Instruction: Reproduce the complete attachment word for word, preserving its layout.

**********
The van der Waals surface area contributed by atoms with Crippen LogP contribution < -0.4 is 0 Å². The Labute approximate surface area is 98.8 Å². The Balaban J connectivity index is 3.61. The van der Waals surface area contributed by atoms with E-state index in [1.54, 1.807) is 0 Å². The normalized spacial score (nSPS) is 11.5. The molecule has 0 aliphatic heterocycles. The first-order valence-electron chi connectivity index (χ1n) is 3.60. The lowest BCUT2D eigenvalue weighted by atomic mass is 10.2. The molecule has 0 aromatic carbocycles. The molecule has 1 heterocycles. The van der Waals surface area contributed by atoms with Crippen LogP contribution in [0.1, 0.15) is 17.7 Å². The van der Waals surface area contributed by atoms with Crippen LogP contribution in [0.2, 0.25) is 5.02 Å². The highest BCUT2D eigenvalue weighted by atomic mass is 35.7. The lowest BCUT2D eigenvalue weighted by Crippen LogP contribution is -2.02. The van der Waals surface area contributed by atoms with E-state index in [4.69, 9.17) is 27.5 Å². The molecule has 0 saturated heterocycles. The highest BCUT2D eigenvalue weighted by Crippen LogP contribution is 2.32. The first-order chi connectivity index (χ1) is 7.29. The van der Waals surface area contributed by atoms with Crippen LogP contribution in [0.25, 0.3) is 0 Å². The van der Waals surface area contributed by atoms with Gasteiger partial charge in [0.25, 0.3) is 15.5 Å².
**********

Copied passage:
The van der Waals surface area contributed by atoms with Crippen LogP contribution < -0.4 is 0 Å². The Labute approximate surface area is 98.8 Å². The Balaban J connectivity index is 3.61. The van der Waals surface area contributed by atoms with E-state index in [1.54, 1.807) is 0 Å². The normalized spacial score (nSPS) is 11.5. The molecule has 0 aliphatic heterocycles. The first-order valence-electron chi connectivity index (χ1n) is 3.60. The lowest BCUT2D eigenvalue weighted by atomic mass is 10.2. The molecule has 0 aromatic carbocycles. The molecule has 1 heterocycles. The van der Waals surface area contributed by atoms with Crippen LogP contribution in [0.1, 0.15) is 17.7 Å². The van der Waals surface area contributed by atoms with Crippen LogP contribution in [0.2, 0.25) is 5.02 Å². The highest BCUT2D eigenvalue weighted by atomic mass is 35.7. The lowest BCUT2D eigenvalue weighted by Crippen LogP contribution is -2.02. The van der Waals surface area contributed by atoms with E-state index in [4.69, 9.17) is 27.5 Å². The molecule has 0 saturated heterocycles. The highest BCUT2D eigenvalue weighted by Crippen LogP contribution is 2.32. The first-order chi connectivity index (χ1) is 7.29. The van der Waals surface area contributed by atoms with Crippen LogP contribution in [0.25, 0.3) is 0 Å². The van der Waals surface area contributed by atoms with Gasteiger partial charge in [0.25, 0.3) is 15.5 Å².